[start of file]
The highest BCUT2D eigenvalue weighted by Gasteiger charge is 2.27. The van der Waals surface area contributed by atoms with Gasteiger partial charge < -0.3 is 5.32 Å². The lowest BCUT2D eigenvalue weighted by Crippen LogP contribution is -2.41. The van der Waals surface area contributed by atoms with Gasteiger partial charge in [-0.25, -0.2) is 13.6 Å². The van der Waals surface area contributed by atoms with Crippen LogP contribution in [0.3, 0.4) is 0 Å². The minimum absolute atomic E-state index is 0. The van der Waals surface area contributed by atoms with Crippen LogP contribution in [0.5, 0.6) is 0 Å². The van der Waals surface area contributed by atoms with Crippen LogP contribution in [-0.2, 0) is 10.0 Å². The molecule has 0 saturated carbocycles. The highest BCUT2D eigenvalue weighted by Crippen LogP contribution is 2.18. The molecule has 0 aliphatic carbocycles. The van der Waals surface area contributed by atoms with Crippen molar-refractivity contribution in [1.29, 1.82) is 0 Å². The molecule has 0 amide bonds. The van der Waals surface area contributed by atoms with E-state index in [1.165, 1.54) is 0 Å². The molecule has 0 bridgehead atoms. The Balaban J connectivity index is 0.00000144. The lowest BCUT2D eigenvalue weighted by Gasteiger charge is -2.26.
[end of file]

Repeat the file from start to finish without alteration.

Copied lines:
The highest BCUT2D eigenvalue weighted by Gasteiger charge is 2.27. The van der Waals surface area contributed by atoms with Gasteiger partial charge < -0.3 is 5.32 Å². The lowest BCUT2D eigenvalue weighted by Crippen LogP contribution is -2.41. The van der Waals surface area contributed by atoms with Gasteiger partial charge in [-0.25, -0.2) is 13.6 Å². The van der Waals surface area contributed by atoms with Crippen LogP contribution in [0.3, 0.4) is 0 Å². The minimum absolute atomic E-state index is 0. The van der Waals surface area contributed by atoms with Crippen LogP contribution in [0.5, 0.6) is 0 Å². The van der Waals surface area contributed by atoms with Crippen LogP contribution in [-0.2, 0) is 10.0 Å². The molecule has 0 saturated carbocycles. The highest BCUT2D eigenvalue weighted by Crippen LogP contribution is 2.18. The molecule has 0 aliphatic carbocycles. The van der Waals surface area contributed by atoms with Crippen molar-refractivity contribution in [1.29, 1.82) is 0 Å². The molecule has 0 amide bonds. The van der Waals surface area contributed by atoms with E-state index in [1.165, 1.54) is 0 Å². The molecule has 0 bridgehead atoms. The Balaban J connectivity index is 0.00000144. The lowest BCUT2D eigenvalue weighted by Gasteiger charge is -2.26.